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Bill brings benefits, but the risks need more attention

UKRI can be a powerful voice in government, but the synergies between research and teaching must not be weakened, says Ottoline Leyser.

Changes on the scale set out in the higher education and research bill pose risks. These have to be weighed against the hoped-for benefits and the opportunities to mitigate the risks. How to navigate these risks, benefits and opportunities has generated considerable debate. 

The debate is playing out against the background of Brexit. For some, this is a reason to scrap the bill altogether. For others, it makes attaining the potential benefits even more pressing. The Royal Society’s working group charged with scrutinising the bill falls more into the latter category, but more should be done to mitigate the risks.

The bill, like the proverbial football match, is a game of two halves. On the research side, the stated aims are to implement the recommendations of Paul Nurse’s 2015 review of the research councils. This concluded that while the councils serve their communities well, they struggle to provide an integrated voice for research in government and wider society.

The review says: “For a national research endeavour to be successful there needs to be an effective dialogue and understanding between research scientists, politicians and the public.” The current system is not optimally configured to mediate the “effective dialogue”.

To address this, the Nurse review recommended establishing an overarching body to act as an interface between the councils and government. In the bill, this body, UK Research and Innovation, includes Innovate UK and the core funding element of the dual support system administered by the Higher Education Funding Council for England.

In doing so, the bill enshrines dual support in law and protects Innovate UK’s business-facing role. It gives UKRI a wider and therefore stronger overview of UK research, which must be extended via communication with other major funders such as charities and government departments. Establishing UKRI along these lines will give research a powerful voice at a time when the prospect of Brexit is reshaping the socio-political landscape.

A prominent concern about the research half of the bill is that it strengthens top-down government control, in contravention of the Haldane principle that researchers should decide what research to fund, although the white paper underlying the bill specifically supports the Haldane principle.

Nonetheless, the bill would also revoke the research councils’ royal charters, and allow the secretary of state to create and abolish councils. The Royal Society recommends an amendment that would require appropriate consultation before any such change.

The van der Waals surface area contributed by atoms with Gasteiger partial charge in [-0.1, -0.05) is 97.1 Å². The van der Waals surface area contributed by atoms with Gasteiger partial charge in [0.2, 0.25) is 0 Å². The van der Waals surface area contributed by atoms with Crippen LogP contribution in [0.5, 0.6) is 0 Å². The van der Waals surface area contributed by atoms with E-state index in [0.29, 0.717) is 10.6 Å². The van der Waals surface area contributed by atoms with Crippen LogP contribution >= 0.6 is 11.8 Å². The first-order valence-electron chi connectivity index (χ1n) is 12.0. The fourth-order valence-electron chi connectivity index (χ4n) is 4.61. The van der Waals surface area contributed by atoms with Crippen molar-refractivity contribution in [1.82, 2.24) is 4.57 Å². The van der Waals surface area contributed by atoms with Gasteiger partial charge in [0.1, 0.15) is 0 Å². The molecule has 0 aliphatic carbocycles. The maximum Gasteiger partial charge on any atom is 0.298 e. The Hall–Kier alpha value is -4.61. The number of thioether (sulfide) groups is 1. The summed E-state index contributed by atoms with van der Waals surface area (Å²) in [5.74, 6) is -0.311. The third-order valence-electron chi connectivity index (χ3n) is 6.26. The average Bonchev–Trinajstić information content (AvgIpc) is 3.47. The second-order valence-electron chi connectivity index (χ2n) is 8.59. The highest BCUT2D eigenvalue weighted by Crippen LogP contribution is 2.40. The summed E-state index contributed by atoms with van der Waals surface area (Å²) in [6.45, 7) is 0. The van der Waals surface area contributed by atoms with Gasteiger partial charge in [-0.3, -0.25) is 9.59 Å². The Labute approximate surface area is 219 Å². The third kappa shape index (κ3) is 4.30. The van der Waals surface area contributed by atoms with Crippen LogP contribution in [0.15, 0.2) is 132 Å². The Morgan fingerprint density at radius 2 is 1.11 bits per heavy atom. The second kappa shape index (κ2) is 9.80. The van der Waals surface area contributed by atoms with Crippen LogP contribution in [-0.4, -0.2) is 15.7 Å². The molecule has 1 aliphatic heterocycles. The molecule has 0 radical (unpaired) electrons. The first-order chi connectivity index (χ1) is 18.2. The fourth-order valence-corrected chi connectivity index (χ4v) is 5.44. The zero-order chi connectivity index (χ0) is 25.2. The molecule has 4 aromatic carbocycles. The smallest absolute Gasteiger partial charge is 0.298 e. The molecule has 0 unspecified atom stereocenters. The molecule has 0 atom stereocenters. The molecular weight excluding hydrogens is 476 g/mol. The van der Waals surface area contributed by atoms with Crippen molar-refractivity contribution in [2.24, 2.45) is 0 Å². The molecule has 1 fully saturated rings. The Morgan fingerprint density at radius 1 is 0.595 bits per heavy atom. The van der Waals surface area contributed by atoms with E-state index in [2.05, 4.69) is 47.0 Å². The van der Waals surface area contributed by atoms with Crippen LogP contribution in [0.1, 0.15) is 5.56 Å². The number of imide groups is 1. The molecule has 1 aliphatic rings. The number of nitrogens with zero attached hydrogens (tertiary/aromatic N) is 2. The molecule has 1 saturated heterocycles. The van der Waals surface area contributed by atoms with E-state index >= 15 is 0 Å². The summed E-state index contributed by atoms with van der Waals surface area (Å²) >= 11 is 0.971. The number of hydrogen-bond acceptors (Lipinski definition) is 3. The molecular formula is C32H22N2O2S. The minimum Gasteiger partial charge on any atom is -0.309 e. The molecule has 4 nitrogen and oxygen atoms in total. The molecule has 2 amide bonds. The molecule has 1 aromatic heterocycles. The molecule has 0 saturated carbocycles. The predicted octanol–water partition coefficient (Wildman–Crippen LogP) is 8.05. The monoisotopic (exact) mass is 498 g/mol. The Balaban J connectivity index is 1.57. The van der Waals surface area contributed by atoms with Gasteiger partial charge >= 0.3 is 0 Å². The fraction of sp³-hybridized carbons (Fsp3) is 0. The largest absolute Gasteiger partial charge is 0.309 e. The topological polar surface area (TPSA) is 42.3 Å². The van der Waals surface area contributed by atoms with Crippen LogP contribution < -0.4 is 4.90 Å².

Importantly, deeper engagement between government and the research system necessarily opens the door to top-down influence, but also to greater bottom-up influence. This dialogue is exactly what UKRI aims to achieve. Today, research councils compete against each other for funds, creating strong top-down influence. If UKRI works well, its unified voice will support a more effective two-way interaction.

This requires a strong flow of information up from each research council’s community. To mediate this flow, the Nurse review recommended a committee of the research council chief executives within UKRI. This measure is not mentioned in the bill, fuelling concerns about top-down bias. The government has published a helpful clarification setting out its intention to establish such a committee, but the Royal Society takes the view that the committee should be on the face of the bill.

On the teaching side, the bill aims to improve quality and choice for students. The expansion of higher education over recent decades clearly requires more diverse provision, including high-quality teaching-focused universities. What is less clear is whether market-style competition, with top-down regulation and metrics-based assessment, can deliver this diversity and quality.

Tertiary education is not a commodity and it is not a simple extension of secondary education. Universities provide integrated skills development, equipping students to navigate new situations and assess ideas and discoveries. This is why the integration of teaching and research is crucial.

This is the bill’s greatest weakness. Diversity is essential, but the synergies between teaching and research must not be weakened. The separation of teaching and research into different government departments, and within the bill into different administrative structures—UKRI and the Office for Students—creates a major risk. To mitigate this risk, the bill should include stronger requirements for interaction between UKRI and OfS, with a duty to cooperate on issues at the interface between teaching and research.

Amending the bill to mitigate its risks is essential. Ultimately however, its success in realising transformative improvements will depend on how, and therefore by whom, it is implemented. The quality of leadership at UKRI and OfS will be paramount.

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Ottoline Leyser is chairwoman of the Royal Society Science Policy Advisory Group and professor of plant development at the University of Cambridge. 

This article also appeared in Research Fortnight